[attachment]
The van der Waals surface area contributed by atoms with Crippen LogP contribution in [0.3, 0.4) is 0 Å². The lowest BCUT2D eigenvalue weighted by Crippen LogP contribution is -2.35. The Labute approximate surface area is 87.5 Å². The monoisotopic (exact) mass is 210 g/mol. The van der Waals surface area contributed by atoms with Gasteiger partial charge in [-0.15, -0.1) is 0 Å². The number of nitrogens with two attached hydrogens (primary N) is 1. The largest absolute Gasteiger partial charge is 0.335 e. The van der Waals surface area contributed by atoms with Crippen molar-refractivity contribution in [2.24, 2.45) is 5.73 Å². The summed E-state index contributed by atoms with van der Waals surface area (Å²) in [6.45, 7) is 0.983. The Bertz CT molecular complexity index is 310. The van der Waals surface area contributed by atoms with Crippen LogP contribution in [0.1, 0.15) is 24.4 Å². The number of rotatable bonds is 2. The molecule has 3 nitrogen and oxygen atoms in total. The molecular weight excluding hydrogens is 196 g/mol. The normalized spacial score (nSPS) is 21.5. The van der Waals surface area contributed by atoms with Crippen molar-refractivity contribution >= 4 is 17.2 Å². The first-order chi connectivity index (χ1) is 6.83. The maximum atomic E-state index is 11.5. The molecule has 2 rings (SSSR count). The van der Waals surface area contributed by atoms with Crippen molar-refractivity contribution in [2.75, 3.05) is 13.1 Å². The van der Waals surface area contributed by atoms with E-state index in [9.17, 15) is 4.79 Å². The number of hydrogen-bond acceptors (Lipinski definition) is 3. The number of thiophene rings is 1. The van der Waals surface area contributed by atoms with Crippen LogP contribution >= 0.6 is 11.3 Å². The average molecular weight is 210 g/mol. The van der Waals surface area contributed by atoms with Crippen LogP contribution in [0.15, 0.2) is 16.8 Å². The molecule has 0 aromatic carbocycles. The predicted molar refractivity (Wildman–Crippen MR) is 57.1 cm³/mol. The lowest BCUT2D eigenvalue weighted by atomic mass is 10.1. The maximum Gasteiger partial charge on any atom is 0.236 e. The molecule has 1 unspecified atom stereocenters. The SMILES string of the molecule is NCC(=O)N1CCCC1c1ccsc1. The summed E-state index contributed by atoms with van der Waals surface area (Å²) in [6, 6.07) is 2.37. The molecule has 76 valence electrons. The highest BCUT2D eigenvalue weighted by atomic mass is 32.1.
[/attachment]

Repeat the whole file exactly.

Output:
The van der Waals surface area contributed by atoms with Crippen LogP contribution in [0.3, 0.4) is 0 Å². The lowest BCUT2D eigenvalue weighted by Crippen LogP contribution is -2.35. The Labute approximate surface area is 87.5 Å². The monoisotopic (exact) mass is 210 g/mol. The van der Waals surface area contributed by atoms with Gasteiger partial charge in [-0.15, -0.1) is 0 Å². The number of nitrogens with two attached hydrogens (primary N) is 1. The largest absolute Gasteiger partial charge is 0.335 e. The van der Waals surface area contributed by atoms with Crippen molar-refractivity contribution in [2.24, 2.45) is 5.73 Å². The summed E-state index contributed by atoms with van der Waals surface area (Å²) in [6.45, 7) is 0.983. The Bertz CT molecular complexity index is 310. The van der Waals surface area contributed by atoms with Crippen LogP contribution in [0.1, 0.15) is 24.4 Å². The number of rotatable bonds is 2. The molecule has 3 nitrogen and oxygen atoms in total. The molecular weight excluding hydrogens is 196 g/mol. The normalized spacial score (nSPS) is 21.5. The van der Waals surface area contributed by atoms with Crippen molar-refractivity contribution >= 4 is 17.2 Å². The first-order chi connectivity index (χ1) is 6.83. The maximum atomic E-state index is 11.5. The molecule has 2 rings (SSSR count). The van der Waals surface area contributed by atoms with Crippen molar-refractivity contribution in [2.75, 3.05) is 13.1 Å². The van der Waals surface area contributed by atoms with E-state index in [9.17, 15) is 4.79 Å². The number of hydrogen-bond acceptors (Lipinski definition) is 3. The number of thiophene rings is 1. The van der Waals surface area contributed by atoms with Crippen LogP contribution >= 0.6 is 11.3 Å². The average molecular weight is 210 g/mol. The van der Waals surface area contributed by atoms with Crippen LogP contribution in [0.15, 0.2) is 16.8 Å². The molecule has 0 aromatic carbocycles. The predicted molar refractivity (Wildman–Crippen MR) is 57.1 cm³/mol. The lowest BCUT2D eigenvalue weighted by atomic mass is 10.1. The maximum Gasteiger partial charge on any atom is 0.236 e. The molecule has 1 unspecified atom stereocenters. The SMILES string of the molecule is NCC(=O)N1CCCC1c1ccsc1. The summed E-state index contributed by atoms with van der Waals surface area (Å²) in [6, 6.07) is 2.37. The molecule has 76 valence electrons. The highest BCUT2D eigenvalue weighted by atomic mass is 32.1.